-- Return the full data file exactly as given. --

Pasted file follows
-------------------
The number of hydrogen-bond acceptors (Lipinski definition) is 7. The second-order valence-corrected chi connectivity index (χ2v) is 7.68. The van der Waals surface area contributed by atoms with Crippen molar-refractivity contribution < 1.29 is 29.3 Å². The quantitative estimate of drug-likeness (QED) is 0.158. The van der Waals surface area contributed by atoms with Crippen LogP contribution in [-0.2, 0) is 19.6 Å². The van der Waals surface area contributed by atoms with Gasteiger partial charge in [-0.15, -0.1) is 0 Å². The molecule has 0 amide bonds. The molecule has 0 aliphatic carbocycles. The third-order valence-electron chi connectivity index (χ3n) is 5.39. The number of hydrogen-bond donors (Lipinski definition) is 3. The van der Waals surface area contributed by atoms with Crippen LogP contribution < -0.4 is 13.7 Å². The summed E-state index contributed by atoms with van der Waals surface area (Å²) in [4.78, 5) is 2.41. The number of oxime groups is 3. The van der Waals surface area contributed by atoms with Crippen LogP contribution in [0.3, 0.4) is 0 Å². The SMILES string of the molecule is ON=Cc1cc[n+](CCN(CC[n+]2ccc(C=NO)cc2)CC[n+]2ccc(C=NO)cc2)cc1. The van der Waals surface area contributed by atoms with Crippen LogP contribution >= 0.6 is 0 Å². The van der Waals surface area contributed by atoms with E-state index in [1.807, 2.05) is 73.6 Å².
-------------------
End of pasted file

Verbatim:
The number of hydrogen-bond acceptors (Lipinski definition) is 7. The second-order valence-corrected chi connectivity index (χ2v) is 7.68. The van der Waals surface area contributed by atoms with Crippen molar-refractivity contribution < 1.29 is 29.3 Å². The quantitative estimate of drug-likeness (QED) is 0.158. The van der Waals surface area contributed by atoms with Crippen LogP contribution in [-0.2, 0) is 19.6 Å². The van der Waals surface area contributed by atoms with Gasteiger partial charge in [-0.15, -0.1) is 0 Å². The molecule has 0 amide bonds. The molecule has 0 aliphatic carbocycles. The third-order valence-electron chi connectivity index (χ3n) is 5.39. The number of hydrogen-bond donors (Lipinski definition) is 3. The van der Waals surface area contributed by atoms with Crippen LogP contribution < -0.4 is 13.7 Å². The summed E-state index contributed by atoms with van der Waals surface area (Å²) in [4.78, 5) is 2.41. The number of oxime groups is 3. The van der Waals surface area contributed by atoms with Crippen LogP contribution in [0.3, 0.4) is 0 Å². The SMILES string of the molecule is ON=Cc1cc[n+](CCN(CC[n+]2ccc(C=NO)cc2)CC[n+]2ccc(C=NO)cc2)cc1. The van der Waals surface area contributed by atoms with Crippen LogP contribution >= 0.6 is 0 Å². The van der Waals surface area contributed by atoms with E-state index in [1.807, 2.05) is 73.6 Å².